The sixth Summit between the EU and the 33 countries of Latin America and the Caribbean ended in Madrid today. At foreign minister level, with Germany represented by Minister of State Dr Werner Hoyer, comprehensive talks on current issues on the international agenda took place and the concluding documents for the Summit were prepared.
Minister of State Hoyer today (18 May) issued the following statement on the Summit:
“Congratulations are due to the Spanish EU Presidency for the Summit’s achievement in raising the status of relations between the EU and the countries of Latin America and the Caribbean.
Our partnership is built on common values. We share a cultural inheritance as well as the experience of cooperating over many years in the fields of politics, economics, culture and science and technology. We therefore have a duty to use our combined strength to make progress in finding solutions to global issues.”
The “Madrid Declaration” adopted by the heads of state and government underscores their resolve to strengthen the strategic partnership between the two regions. Together they are committed to multilateralism, disarmament and non-proliferation and human rights. The two regions want to work together to tackle the economic and financial crisis and also counter climate change and protectionist tendencies in world trade. There was agreement, too, on stepping up cooperation with regard to the Summit’s overarching theme of innovation and technology.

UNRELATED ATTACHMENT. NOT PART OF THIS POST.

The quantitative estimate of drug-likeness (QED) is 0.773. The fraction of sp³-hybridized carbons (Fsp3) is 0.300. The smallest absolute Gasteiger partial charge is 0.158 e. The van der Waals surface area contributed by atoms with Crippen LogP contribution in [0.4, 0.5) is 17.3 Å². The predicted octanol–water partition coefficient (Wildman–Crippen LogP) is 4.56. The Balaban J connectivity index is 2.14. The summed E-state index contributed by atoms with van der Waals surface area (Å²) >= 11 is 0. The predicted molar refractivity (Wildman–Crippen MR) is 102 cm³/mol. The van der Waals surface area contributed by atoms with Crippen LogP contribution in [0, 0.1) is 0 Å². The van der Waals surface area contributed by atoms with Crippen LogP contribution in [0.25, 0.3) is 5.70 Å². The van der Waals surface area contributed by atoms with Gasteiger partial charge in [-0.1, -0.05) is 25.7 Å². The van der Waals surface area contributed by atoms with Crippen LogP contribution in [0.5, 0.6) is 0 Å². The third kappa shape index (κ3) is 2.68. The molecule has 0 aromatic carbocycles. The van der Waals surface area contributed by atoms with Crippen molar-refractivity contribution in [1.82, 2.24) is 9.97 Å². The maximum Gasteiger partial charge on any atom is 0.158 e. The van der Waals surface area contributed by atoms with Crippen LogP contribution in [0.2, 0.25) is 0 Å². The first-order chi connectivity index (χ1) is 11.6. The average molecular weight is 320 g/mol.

In Madrid, the political goals were underpinned by an Action Plan with clearly defined steps for the next two years. Among the priorities are environmental protection, climate change and cooperation on energy. The Federal Government made an important contribution prior to the Summit by organizing the EU-Latin America/Caribbean Forum on “Technical Cooperation, Renewable Energies and Energy Efficiency”.
In Madrid, the partners agreed on the establishment of an EU-Latin America/Caribbean Foundation (EU-LAC Foundation). It is intended that the Foundation will elaborate strategies and implement measures that develop the bilateral partnership further. It is also hoped that the Foundation will enhance the inclusion of civil society in bi-regional cooperation.
Last and not least, the Summit was an important step in stimulating bilateral trade. In the Madrid Declaration the heads of state and government call for a swift conclusion to WTO negotiations. Closer cooperation was also agreed within the framework of the sub-regional summit meetings with the countries of Mercosur, Central America, the Andean Community, CARIFORUM and Mexico and Chile, especially with regard to trade. The EU and Mercosur decided to resume negotiations on an association agreement that had stalled in 2004. This agreement will create a union of more than 700 million people, one that will bring tangible advantages to the populations of both regions. The negotiations for an association agreement with Central America have almost been concluded, and a free trade agreement has been successfully negotiated with Colombia and Peru.